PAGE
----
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Ask Dr. Ruth finds the 90-year-old still active, teaching college courses and speaking out on sexuality
To many, Dr. Ruth Westheimer was a woman of the ’80s. That was the decade that her fame peaked with her weekly radio call-in, “Sexually Speaking,” and with TV guest appearances, a sitcom pilot, a board game and all the other trappings of pre-meme fame.
Well, director Ryan White (2016’s tennis doc Serena ) is here to tell you that the famed sex educator’s story spans more than a decade, all of it fascinating and some tragic, from her 1938 birth in Nazi Germany, through her flight to a Swiss orphanage, her stint as an Israeli sniper and her three marriages – two of them “legalized love affairs” in her words, the third true love.
Ask Dr. Ruth finds the 90-year-old still active, teaching college courses and speaking out on sexuality: “There is no such thing as retiring for me.”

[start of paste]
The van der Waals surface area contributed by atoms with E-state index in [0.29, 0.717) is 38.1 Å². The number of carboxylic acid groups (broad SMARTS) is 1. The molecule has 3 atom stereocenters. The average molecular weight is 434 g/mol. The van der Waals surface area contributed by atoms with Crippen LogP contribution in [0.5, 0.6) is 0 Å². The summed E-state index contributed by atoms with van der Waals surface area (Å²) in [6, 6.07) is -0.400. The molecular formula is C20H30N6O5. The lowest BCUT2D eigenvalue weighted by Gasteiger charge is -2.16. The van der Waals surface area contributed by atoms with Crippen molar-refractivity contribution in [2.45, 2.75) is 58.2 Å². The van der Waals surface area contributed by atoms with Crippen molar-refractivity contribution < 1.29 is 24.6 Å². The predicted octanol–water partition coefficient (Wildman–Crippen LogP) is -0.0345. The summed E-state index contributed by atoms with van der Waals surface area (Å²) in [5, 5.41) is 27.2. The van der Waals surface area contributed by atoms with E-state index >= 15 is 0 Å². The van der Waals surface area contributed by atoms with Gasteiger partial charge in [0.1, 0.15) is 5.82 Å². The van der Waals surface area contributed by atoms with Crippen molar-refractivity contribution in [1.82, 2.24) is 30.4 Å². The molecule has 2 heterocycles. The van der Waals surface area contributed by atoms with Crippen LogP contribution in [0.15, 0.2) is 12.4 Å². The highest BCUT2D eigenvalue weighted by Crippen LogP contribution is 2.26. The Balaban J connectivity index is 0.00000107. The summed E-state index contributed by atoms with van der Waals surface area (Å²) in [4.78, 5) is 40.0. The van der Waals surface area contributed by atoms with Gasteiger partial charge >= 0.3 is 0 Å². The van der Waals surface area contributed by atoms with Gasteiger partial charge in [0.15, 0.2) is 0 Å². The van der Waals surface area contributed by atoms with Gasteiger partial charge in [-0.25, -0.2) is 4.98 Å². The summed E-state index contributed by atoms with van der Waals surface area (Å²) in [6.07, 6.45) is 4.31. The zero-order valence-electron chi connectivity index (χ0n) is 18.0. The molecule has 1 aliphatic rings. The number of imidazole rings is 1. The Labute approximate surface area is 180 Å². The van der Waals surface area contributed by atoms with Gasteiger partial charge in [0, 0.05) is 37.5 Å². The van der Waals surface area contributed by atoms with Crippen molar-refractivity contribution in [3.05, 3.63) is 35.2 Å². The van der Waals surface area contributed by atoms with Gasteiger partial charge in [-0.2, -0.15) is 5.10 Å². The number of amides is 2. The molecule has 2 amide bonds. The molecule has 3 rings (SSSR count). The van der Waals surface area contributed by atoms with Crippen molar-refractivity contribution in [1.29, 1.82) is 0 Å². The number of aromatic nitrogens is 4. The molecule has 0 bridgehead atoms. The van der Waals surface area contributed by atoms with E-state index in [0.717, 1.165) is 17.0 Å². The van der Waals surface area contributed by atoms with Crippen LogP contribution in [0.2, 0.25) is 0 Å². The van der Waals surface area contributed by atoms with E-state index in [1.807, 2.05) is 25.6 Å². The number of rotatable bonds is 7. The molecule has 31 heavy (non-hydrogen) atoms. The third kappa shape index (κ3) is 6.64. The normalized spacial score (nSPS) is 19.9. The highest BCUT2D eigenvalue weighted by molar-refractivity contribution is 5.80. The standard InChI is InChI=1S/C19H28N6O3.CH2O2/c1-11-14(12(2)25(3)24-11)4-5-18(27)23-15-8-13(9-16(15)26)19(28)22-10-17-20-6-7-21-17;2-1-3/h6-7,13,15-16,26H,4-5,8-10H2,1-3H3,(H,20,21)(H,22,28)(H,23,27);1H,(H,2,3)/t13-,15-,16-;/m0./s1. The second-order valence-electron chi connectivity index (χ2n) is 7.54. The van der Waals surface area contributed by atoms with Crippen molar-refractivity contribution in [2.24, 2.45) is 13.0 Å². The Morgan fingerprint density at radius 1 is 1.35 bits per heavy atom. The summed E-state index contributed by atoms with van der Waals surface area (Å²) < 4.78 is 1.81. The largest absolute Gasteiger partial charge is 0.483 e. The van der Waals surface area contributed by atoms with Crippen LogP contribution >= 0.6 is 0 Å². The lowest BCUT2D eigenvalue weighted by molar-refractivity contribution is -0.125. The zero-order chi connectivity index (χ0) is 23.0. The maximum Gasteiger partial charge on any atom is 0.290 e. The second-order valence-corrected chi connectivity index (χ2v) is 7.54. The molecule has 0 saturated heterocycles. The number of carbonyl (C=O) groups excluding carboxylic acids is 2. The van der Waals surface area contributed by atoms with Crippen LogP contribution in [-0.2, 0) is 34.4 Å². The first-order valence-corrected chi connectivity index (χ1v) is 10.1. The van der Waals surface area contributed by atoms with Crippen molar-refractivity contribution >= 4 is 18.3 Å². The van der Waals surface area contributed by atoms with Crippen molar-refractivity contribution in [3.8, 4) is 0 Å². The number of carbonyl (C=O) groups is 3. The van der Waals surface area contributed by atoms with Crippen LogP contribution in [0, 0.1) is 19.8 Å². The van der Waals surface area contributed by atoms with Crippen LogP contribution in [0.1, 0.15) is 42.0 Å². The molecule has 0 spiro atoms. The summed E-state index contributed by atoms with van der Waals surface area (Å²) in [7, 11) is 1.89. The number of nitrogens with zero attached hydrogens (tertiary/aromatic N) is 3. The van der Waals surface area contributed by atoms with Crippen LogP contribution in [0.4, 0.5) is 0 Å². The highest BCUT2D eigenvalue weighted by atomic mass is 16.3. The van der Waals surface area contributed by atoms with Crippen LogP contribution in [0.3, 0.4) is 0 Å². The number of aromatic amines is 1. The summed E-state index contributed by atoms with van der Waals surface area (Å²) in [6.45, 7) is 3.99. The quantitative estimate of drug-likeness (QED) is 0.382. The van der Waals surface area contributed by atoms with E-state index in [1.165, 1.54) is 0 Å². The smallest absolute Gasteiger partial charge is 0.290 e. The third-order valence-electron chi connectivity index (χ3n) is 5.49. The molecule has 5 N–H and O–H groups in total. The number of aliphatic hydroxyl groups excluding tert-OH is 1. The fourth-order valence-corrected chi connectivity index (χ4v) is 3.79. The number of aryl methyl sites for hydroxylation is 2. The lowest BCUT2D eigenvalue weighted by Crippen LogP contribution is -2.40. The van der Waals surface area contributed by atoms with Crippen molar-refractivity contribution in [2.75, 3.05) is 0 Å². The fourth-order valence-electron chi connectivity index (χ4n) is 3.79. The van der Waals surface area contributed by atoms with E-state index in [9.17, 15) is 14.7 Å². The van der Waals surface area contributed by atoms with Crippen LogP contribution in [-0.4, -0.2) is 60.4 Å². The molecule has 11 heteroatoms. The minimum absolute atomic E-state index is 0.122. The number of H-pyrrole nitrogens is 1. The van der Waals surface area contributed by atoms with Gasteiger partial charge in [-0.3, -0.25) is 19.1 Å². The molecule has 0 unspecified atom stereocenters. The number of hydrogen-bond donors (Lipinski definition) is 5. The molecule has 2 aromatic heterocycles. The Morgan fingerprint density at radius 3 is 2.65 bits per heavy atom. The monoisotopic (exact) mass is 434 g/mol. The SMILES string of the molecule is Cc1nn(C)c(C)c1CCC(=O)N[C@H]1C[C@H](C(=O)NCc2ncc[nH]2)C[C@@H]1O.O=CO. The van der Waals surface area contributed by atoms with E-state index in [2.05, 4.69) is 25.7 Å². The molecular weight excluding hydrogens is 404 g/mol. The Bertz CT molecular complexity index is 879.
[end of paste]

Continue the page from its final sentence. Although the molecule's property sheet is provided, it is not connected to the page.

And while she eschews politics, there’s no stopping others; an editorial cartoon published in Israel shows her with world leaders Donald Trump and Kim Jong-un, looking at their nuclear missiles and explaining that “size doesn’t matter.”
White takes a mostly chronological approach to his subject, which means for the longest time, young Westheimer (born Karola Ruth Siegel) is presented in animated form, with words spoken from her childhood diaries.
In 1956, she moved to America, and in 1981, her radio call-in show – originally a pre-taped 15 minutes, it soon ballooned into two hours live every week – struck a nerve in sexually repressed America. Her producers knew she had something when they noticed everyone in the building stopping work to listen in.
Americans created many nicknames for the diminutive, four-foot-seven educator. Diane Sawyer called her “Grandma Freud.” Less respectful perhaps: “The Happy Munchkin of Sex.” But in the end, it was Dr. Ruth that stuck. She answers to the name happily.
Copyright Postmedia Network Inc., 2019